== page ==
The Full Frames are particularly good in low light and have very good 'crop-ability'.
    The the APS-C cameras have a good range of cheaper lenses and at 24 MP produce good quality images which print up well.
    1/2.3 Bridge camera is a multipurpose grab and go travel camera. Has some limitations in range and image quality but not that bad that it's noticeable. Perfectly adequate for any on-line production, and probably the better camera of the three for Macro and close up work.
    If I were you I'd be inclined to buy something you can use your current lenses with. I can't recommend a Nikon model but a late model APS-C sensor size should give good results.

  6. #6
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    Re: Full Frame vs Cropped

    I would agree the D60 Nikon is a bit outdated; however I would be suggesting the lenses are more the problem

    Tell me this Rob 101. What are you noticing wrong with your photos

    You would likely sell more drone photos as they produce a totally different view

    I would like to see more of your "problem'' photo to give better advice

  7. #7
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    Re: Full Frame vs Cropped

    I don't really want to comment much more than to say the kit lenses that come with the D60 aren't the best things ever. I've really got over the obsession with "noise". Who cares? Most of it disappears when printed. A good experiment would be to try the same shot as supplied but at f8 and lower ISO. Do you really notice a difference?

    I also don't get the obsession with converting focal lengths backwards and forwards between formats. Want to know what a 12mm looks like on a Dx sensor? There's plenty of sample photo's available. It won't look the same as a 12mm on an Fx. So what? Solve the problem you have, not the one you don't.

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    Re: Full Frame vs Cropped

    Quote Originally Posted by IanB View Post
    I would agree the D60 Nikon is a bit outdated; however I would be suggesting the lenses are more the problem

    Tell me this Rob 101. What are you noticing wrong with your photos

    You would likely sell more drone photos as they produce a totally different view

    I would like to see more of your "problem'' photo to give better advice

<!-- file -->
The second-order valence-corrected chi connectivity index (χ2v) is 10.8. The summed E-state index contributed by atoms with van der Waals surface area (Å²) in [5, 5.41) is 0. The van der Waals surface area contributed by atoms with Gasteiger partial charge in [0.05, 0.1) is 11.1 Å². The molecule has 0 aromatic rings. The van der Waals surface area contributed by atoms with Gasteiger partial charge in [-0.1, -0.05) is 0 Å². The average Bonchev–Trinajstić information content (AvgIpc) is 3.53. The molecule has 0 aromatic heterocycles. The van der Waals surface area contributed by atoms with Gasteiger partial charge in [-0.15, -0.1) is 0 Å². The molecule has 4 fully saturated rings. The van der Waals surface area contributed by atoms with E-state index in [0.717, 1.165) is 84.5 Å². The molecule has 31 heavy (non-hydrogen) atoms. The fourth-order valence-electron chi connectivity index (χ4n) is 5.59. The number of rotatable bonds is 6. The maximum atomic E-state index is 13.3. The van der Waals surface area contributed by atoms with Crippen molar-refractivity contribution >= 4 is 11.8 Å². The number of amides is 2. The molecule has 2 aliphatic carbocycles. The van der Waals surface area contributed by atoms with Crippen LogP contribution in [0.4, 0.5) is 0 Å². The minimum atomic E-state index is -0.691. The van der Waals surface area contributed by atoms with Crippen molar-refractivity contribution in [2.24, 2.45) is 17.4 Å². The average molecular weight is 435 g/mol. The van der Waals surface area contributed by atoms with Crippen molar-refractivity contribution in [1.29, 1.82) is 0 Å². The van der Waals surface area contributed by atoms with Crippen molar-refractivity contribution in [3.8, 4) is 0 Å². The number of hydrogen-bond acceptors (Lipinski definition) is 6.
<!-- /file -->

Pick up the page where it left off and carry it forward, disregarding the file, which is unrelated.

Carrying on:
Happy to put the actual shot in full quality somewhere (not sure what the rules here are), keen for feedback as I have not been doing this that long. Drone shots been doing that for about 2 years but recently with the new Hasselblad sensor. Had issues with water spray on the lens so there is a little softness from that, the ND filter isn't high quality either so that may not have helped. Went out and checked the D7500 today, the D7200 is also fine because its weather sealed.

  9. #9
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    Re: Full Frame vs Cropped

    Quote Originally Posted by robinson101 View Post
    Had issues with water spray on the lens so there is a little softness from that, the ND filter isn't high quality either so that may not have helped.
    Seriously, don't spend a cent on a new body until you know exactly what your issues are. Lots of stuff to try before you can confidently start throwing money around.

    Sent from my MI 5s using Tapatalk

  10. #10
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    Re: Full Frame vs Cropped

    you do know DSLR cameras are so old fashion. Have a look at the OmD olympus and compare lens prices/size/weight to nikon. OmD + 12-24 F2.8 (=24-80) is a great bit gear. I believe the sony ff are very good also. The new canon and nikon mirrorless are still a wait and see imo
    have a really good look at how you plan to use the files -- 20 x 30"

    Can you borrow a better lens to compare.

    The days of having to have a DSLR are pretty much over imo.

    Just post a few photo. We will get some idea of quality; or you can send me links to flickr/dropbox via PM to post for me.

    Over the years I have seen so many on the forum blow big dollars on cameras they don't really need (or could use)

    Just for a comparison; have a look at later pages here . Most photos are taken with Panasonic FZ300 (or iPhone). I'm not saying that camera will suit you; actually it won't suit you.

  11. #11
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    Re: Full Frame vs Cropped

    All good advice above, so i'll keep my advice brief.

    Work out what you mainly want to be shooting.
    Full frame is great for shooting wide, dynamic range and iso performance is usually better, usually a heavier body
    If you-re using the D60 and the 18-55 kit lens, how often is 18mm not wide enough? How often are you reaching for the 55-200?
    remember, kit lenses are (usually) lower quality, and can often be the cause of image quality issues.
    buying a good body and still using a low quality kit lens will still achieve poor results.

    I have both (I'm a canon shooter) APSC (canon 7d mk1) and a full frame (canon 5d mk2) and they have their uses in my bag. but the real Difference for me was upgrading to pro lenses (I bought all second hand, and work great)

    If you havent invested much in good lenses, worth looking at other systems. Olympus make great mirrorless cameras and affordable lenses. I managed to score my full frame canon and a 24-105mm f4 L series lens for a couple of grand, and the pairing is great!